Paromita Vohra: It ain't me baba
Let me declare first that I like Bob Dylan. I do. I’m also happy that song-writing has won a Nobel
Dylan at a performance in France in 2012. Pic/AFP
Let me declare first that I like Bob Dylan. I do. I’m also happy that song-writing has won a Nobel. Who gets this, better than us, a country whose great poets also wrote our most enduring film lyrics? This might even start to make books readable again.
But, OMG, I am now, through social media having to relive the scars of boredom inflicted on me by a particular type of Dylan fan in my youth. You know the kind I mean, na? The ones who, post their second rum-paani, needed little persuasion to take out their guitar and yet again, with Blowin’ in the Wind or Masters of War, instantly fill the air with indifferent singing and political worthiness. A self-congratulatory solemnity would escalate to moist bliss in the room, a shimmer of high-minded world-changingness, the singer’s face transported perhaps to his past life, where he fought in the Spanish Civil War. Of course, so what if he worked in advertising by day? It was a ceremony of self-anointment, this Dylan thing, declaring singer and listeners counter-cultural, radical, Che’s bhai-log, Dylan Da’s little bros. As for sisters? Well, these singers were mostly dudes competing for the noble prize, who loved the sound of their own voices. Blow-hards in the wind, we secretly giggled. In their political framework, feminism was politics lite at best, and chicks - weren't supposed to, give you shelter from the storm or something, right? In this light, there’s a certain symmetry that Dylan wins a Nobel in a year when it hasn’t gone to a single woman.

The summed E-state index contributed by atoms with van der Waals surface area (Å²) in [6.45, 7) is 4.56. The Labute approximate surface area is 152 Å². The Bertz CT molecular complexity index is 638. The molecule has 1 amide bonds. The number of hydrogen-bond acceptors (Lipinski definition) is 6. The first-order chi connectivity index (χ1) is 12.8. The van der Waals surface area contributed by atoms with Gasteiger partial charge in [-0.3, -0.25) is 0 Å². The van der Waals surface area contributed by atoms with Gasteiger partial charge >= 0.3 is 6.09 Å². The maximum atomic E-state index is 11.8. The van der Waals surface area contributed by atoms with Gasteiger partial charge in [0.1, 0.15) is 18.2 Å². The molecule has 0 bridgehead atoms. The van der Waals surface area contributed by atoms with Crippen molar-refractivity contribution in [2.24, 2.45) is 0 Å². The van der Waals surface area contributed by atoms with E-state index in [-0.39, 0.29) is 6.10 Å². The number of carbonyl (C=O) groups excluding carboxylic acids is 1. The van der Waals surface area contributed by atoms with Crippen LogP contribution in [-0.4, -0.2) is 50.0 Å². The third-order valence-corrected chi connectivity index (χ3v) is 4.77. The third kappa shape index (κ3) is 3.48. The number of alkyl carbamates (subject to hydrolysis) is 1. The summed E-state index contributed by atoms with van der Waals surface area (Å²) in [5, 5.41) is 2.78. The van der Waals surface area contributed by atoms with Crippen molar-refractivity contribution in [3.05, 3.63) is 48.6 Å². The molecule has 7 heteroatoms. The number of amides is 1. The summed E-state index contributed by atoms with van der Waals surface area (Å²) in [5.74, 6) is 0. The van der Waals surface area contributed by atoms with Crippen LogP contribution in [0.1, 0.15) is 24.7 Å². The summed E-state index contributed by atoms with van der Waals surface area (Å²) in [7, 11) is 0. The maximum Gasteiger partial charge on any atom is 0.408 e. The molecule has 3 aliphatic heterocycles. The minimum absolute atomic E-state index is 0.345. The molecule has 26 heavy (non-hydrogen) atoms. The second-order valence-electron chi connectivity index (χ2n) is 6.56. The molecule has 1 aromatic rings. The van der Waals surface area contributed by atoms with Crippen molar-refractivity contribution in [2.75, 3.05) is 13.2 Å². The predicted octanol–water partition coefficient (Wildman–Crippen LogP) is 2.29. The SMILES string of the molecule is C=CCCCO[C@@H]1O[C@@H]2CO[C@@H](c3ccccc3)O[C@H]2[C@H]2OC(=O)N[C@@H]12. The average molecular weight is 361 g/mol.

Before you make kachumber of me, yes, I know, #NoAllDylanFans. It’s just that there’s a certain reverent, unquestioning type of character whose devotion is actually religious — but who refuses to accept that religion has any place in society. Who castigates fanatics but doesn’t see his own fanaticism for Dylan (or any such substitute from a progressive canon) as prophet, not artist. It’s not about loving the artist, but artist as political accessory in a template — thoda daadi, thoda dada, thoda Dylan and Bob’s your uncle. For this type of fan, Dylan’s greatness lies in his once-proximity to a set of political causes and there’s little simple rapture in or complex engagement with the lyric or music of his work. For this kind of fan, most art is judged by this proximity to political claims, rather than on its own terms. Worse, these folks refuse to let you enjoy Dylan any other way (though we still manage to).
Even as musicians, they seem unable to move forward from this replay of Dylan’s political hits and the alternative Marlboro Man ruggedness it automatically confers, to crafting a music of their own — inspired and individual. Dylan himself evolves into many different types of artists over time, as Todd Haynz’s brilliant movie “I’m Not There” expresses — but these followers don’t and haven’t.
It’s not fair to judge Dylan by these fans because it gets in the way of enjoying his diverse brilliance. Over time I am glad I have managed to, though he is not my biggest favourite and all. With the Nobel perhaps a whole generation might come to a remarkable artist without this flattening (and enforcing) political filter. May be it’s what Dylan meant when he sang, ‘I shall be released’.
Paromita Vohra is an award-winning Mumbai-based filmmaker, writer and curator working with fiction and non-fiction. Reach her at www.parodevipictures.com